“Appropriation study of texts is interesting because the changing values and attitudes of particular time periods can be observed.” Evaluate this opinion in relation to the Jane Austen’s novel, Emma, and Amy Heckerling’s film, Clueless. In your response make detailed references to both texts. 3. In comparing your TWO texts you will have become aware of how the contexts of the texts have shaped their form and meaning. Of more interest, perhaps, is a comparison of the values associated with each text.
How has the study of Emma and its appropriate clueless developed your understanding of how context influenced values? -Select at least 2 significant moments of Austen’s Emma and analyse how these moments are considered in order to create meaning in Heckerling’s Clueless. In your response focus on ideas, context, values and language. Heckerling’s Clueless (1995) is transformed through Austen’s 19th Century novel, Emma, where the plot and characters have been transformed to suit Heckerling’s context and contemporary audience. Despite the shift in context from 19th century England to late 20th century Beverly Hills, Austen’s main plot and ideas have been retained to a great degree.
Amy Heckerling’s adaptation of Jane Austen’s “Emma” has transformed a 19th century classic English novel into a teen flick romcom film of the 20th century entitled “Clueless”. Despite the vastly different historical settings and societal values of the two texts, Amy Heckerling’s “Clueless” still retains the essential values of the original text by adapting these values into a modern society of our time and a modern audience of our age. Comparatively through the themes of class and social structure and the attitudes towards love and marriage, a greater insight can be gained of the context in which it appropriates further enhanced by the use of satire and irony employed by both composers. “Emma” by Jane Austen was written in the Regency period of the 1800s; a time of inequality as it featured a wide gap between the rich and the poor while at the same time a rise in the merchant middle class. In response to this context, Austen tends to satirise the common source of power by creating a microcosmic world of a genteel community evolving round a “handsome, clever and rich” young woman who "seemed to unite some of the best blessings of existence."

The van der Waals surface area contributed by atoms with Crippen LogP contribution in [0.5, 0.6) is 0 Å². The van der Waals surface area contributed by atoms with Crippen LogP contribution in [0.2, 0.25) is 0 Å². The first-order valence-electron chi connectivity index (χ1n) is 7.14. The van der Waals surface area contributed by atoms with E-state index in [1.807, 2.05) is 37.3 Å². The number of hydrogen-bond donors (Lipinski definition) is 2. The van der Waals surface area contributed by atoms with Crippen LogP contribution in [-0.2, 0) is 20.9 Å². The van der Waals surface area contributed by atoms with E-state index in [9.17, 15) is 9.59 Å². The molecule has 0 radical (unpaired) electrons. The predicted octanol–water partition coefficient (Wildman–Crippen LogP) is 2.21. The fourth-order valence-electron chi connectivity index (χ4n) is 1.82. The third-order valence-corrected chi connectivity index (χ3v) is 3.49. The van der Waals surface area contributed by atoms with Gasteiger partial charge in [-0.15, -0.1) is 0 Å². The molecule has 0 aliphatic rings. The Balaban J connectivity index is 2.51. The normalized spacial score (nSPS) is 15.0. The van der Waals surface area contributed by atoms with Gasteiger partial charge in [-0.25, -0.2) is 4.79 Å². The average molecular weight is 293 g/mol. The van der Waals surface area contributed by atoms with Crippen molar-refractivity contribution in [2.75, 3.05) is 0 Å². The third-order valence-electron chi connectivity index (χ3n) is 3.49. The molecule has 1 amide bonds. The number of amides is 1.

‘Why is Sixty Lights worthy of critical study and inclusion on the HSC Prescriptions List for module B- Critical Study of Text?’ The novel Sixty Lights has been included on the HSC Prescriptions List for Module B because it is worthy for critical study as it is a diverse piece of literature covering significant topics that have been ignored in the modern world. We enter the lyrical and image-laden world of Sixty Lights. It’s a tale, resplendent in colour and imagery, set across two worlds - the constrained and stilted world of Victorian England, and the chaotic danger and abandon of India. Gail Jones creates literature, like Shakespeare, but in this particular piece explores the significance behind photographs and what they represent.